Disappointment comes from unmet expectations. Expectations influence behavior. People choose behaviors that they expect will yield an intended result. (Vroom, 1964). For example, we choose to give our best effort at work because we expect that a hard, high-quality effort will lead to constructive feedback from the boss, new and better assignments, and a nice bonus. When it doesn’t, we get disappointed (and then pissed!).
You can manage your emotions by managing your expectations. There are two broad types of expectations – 1.) Those we have of others; and 2.) Those we have for ourselves. If you’re making decisions based on the expectations of others, you’re opening yourself to disappointment. Feedback from the boss, new and better assignments or a big bonus require people that we don’t control to do something for us. That’s a risky expectation!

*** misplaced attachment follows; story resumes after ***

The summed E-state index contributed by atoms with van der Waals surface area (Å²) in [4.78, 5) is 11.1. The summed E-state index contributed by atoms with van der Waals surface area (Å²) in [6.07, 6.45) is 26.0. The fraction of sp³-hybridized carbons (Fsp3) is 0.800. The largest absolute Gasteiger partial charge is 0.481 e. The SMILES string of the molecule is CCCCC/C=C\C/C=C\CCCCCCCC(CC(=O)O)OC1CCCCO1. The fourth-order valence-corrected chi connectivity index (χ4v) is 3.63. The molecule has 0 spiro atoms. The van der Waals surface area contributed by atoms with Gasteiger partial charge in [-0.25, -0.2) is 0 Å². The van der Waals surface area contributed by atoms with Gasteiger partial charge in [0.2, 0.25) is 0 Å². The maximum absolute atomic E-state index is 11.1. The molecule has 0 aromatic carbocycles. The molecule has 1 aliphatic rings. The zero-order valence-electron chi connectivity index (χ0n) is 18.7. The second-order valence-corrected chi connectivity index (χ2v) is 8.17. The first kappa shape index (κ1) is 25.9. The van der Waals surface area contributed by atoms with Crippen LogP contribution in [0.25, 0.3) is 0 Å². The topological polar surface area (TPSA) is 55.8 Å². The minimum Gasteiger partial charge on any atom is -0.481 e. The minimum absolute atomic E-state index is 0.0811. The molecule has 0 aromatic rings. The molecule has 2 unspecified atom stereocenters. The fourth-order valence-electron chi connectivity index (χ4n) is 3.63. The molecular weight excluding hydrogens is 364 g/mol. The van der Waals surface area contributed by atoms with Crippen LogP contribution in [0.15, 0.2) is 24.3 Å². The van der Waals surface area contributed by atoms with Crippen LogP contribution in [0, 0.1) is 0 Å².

Don’t overly rely on others to meet your expectations. Let’s say you fully engage and do your best work with three expectations –
- You will develop skills and experience that you would not otherwise have
- Those incremental skills and experience will better prepare you for whatever lies ahead
- You’re not going to do anything to harm your brand
These expectations don’t depend on anyone other than yourself. They are gifts you’re giving yourself…personal choices that YOU CONTROL. I’m not suggesting that you avoid placing expectations on others, but you do need to balance your expectations…and that’s a great cure for disappointment!